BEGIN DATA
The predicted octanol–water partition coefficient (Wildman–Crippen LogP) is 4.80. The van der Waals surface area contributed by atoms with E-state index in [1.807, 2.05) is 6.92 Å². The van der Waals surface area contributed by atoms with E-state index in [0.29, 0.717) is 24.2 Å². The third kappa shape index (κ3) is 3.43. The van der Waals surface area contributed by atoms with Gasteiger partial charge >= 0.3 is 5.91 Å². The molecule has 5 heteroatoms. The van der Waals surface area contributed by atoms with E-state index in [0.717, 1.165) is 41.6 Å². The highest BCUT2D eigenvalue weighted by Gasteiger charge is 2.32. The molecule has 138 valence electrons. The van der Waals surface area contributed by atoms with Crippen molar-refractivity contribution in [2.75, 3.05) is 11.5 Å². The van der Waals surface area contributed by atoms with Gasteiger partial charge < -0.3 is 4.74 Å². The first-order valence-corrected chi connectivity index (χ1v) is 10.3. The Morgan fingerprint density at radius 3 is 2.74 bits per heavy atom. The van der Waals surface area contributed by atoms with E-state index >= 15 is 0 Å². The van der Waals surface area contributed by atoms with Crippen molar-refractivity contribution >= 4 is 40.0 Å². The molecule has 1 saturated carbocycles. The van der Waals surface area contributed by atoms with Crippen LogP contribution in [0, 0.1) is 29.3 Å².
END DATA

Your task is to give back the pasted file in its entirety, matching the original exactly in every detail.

The predicted octanol–water partition coefficient (Wildman–Crippen LogP) is 4.80. The van der Waals surface area contributed by atoms with E-state index in [1.807, 2.05) is 6.92 Å². The van der Waals surface area contributed by atoms with E-state index in [0.29, 0.717) is 24.2 Å². The third kappa shape index (κ3) is 3.43. The van der Waals surface area contributed by atoms with Gasteiger partial charge >= 0.3 is 5.91 Å². The molecule has 5 heteroatoms. The van der Waals surface area contributed by atoms with E-state index in [0.717, 1.165) is 41.6 Å². The highest BCUT2D eigenvalue weighted by Gasteiger charge is 2.32. The molecule has 138 valence electrons. The van der Waals surface area contributed by atoms with Crippen molar-refractivity contribution in [2.75, 3.05) is 11.5 Å². The van der Waals surface area contributed by atoms with Gasteiger partial charge < -0.3 is 4.74 Å². The first-order valence-corrected chi connectivity index (χ1v) is 10.3. The Morgan fingerprint density at radius 3 is 2.74 bits per heavy atom. The van der Waals surface area contributed by atoms with E-state index >= 15 is 0 Å². The van der Waals surface area contributed by atoms with Crippen molar-refractivity contribution >= 4 is 40.0 Å². The molecule has 1 saturated carbocycles. The van der Waals surface area contributed by atoms with Crippen LogP contribution in [0, 0.1) is 29.3 Å².